Secrecy and violence are not necessarily bad things. There have been secret societies which were benign and there have been others that were not. Secrecy has been used by lunatic loners, but also by the apparently good to protect the useful from those who were not. The greatest secret is often the one that hides the fact that there are secrets. We, the electorate, can’t decide which is which, unless we know.
These essays are about conspiracies. Not ‘New World Order/UFO’ ones, but conspiracies that actually happened – when the ALP was being formed, as the Freemasons prospered, and as fraternalism lived and died.
Some of the truth was kept secret at the time for short term purposes. Some cover-ups have had long-term purposes, to win future wars, for example. Labor histories have concentrated on the winners – those that made it into parliament. Some histories have been written about those who scandalised society – drink or adultery, usually – but these are cover-ups too, but of a different kind.
Secrecy and violence have often occurred together, legally, and I don’t mean in war, against ‘the enemy’. Instances of State violence against its own citizens have usually been very public because the point was to intimidate, not necessarily to maim or kill. But while the event was public, the planning, or the contemplation of the violence was kept very quiet. Similarly, actions against ‘the State’ are prepared secretly. In this domestic war, justifications are easily found for agents of the State and/or for ‘enemies of the State’ to perpetrate violence on behalf of ‘the people.’
Secrecy and violence extend the wars over information, and lead to corruption of supposedly reliable information sources. The idea that governments have created hoaxes is still a novel idea to many ‘proper’ scholars. That we may have been taken in by our government is a hurdle too high for many even now. The thought that the manipulation continues and that we may be subject to it right now can lead to paranoia. Recognising that it is normal political behaviour can help to release the tension.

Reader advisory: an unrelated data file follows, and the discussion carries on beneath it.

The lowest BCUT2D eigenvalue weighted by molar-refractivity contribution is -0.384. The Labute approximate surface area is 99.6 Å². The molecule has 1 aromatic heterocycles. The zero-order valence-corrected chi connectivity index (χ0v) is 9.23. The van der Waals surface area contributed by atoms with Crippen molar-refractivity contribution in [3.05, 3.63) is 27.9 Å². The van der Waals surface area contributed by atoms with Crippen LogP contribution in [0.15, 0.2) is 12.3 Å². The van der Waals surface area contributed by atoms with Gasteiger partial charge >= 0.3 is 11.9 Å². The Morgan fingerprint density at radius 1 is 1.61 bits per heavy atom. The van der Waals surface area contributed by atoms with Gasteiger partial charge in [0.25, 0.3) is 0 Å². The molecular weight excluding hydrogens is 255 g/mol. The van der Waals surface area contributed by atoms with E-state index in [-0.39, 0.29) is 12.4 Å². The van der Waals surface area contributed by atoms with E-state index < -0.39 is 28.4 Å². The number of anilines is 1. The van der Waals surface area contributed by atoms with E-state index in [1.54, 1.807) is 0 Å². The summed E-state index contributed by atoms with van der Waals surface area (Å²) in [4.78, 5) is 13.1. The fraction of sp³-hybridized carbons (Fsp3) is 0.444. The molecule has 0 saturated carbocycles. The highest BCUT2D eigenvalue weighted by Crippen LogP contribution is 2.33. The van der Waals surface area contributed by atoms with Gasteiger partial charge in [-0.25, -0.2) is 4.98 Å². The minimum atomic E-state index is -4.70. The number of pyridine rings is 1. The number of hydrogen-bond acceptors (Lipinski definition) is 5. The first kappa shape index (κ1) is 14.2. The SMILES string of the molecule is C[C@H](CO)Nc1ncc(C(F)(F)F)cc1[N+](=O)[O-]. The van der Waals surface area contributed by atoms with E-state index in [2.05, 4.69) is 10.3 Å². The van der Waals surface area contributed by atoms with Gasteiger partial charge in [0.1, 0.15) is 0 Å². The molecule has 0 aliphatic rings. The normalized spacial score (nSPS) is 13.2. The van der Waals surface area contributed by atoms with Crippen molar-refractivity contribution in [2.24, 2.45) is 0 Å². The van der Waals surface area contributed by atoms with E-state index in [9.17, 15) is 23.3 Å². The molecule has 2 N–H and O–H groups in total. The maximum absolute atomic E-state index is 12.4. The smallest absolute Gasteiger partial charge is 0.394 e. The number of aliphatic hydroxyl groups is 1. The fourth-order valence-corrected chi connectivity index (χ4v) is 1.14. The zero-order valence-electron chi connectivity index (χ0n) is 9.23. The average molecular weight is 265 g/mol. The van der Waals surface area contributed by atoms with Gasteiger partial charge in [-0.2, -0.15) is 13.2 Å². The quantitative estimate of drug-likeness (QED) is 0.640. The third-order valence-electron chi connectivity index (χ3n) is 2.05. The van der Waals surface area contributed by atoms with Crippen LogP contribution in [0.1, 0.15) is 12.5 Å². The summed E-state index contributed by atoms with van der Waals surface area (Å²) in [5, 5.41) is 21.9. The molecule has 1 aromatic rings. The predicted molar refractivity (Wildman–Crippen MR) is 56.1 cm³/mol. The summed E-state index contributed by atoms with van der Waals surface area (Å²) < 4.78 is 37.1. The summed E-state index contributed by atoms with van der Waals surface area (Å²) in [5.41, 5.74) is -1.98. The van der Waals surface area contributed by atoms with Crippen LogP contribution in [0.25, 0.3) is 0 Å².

The courts and parliament have been used to determine who can know and who can’t. The narrative after a major event is always hotly contested. Often long after, a counter-vailing narrative comes along and the struggle between knowing and not-knowing continues. The competition of religious narratives goes back hundreds of years and in 2017 still has plenty of explosive power. Use of a faith by politicians against their enemies doesn’t mean they believe in anything but their own survival.
Playing on the public’s fear of violence is a potent political weapon. We can watch it in action – in the so-called ‘war on terror’, for example. Before there was ‘the Islamic State’ bogey-man, there was ‘Anarchism’. The cartoon of the bomb-toting revolutionary was used to win elections, to stifle public dissent, and to legitimate the use of State violence. Before the bogey-man of ‘Anarchist’, there were the scary Freemasons, and before that there were the Jacobins, before that ‘the mob’, and so on. Our failure to learn from the past about secrecy and violence has assisted in the corruption of State-Power and the rise of the guns lobby. A back-yard ‘Arms Race’ is now happening which can only make matters worse. ‘History’ as a useful learning resource has been devalued by continuous distortion of the past for personal, political gains.
The crucial battle, as it always has been, is today between those who believe access to information is a good thing in itself, and those who believe access to information must be controlled, even prevented altogether. Information has always been the most powerful of weapons, and the biggest political prize. The struggle to gain access to ‘the truth’ and the attempts to control access, have always involved violence, of one kind or another. Neutralising journalists with a court writ is a form of violence, as is neutralising a community by genocide, or neutralising an opposition candidate by preventing his or her meetings from proceeding.
All text by Bob James, Newcastle, NSW.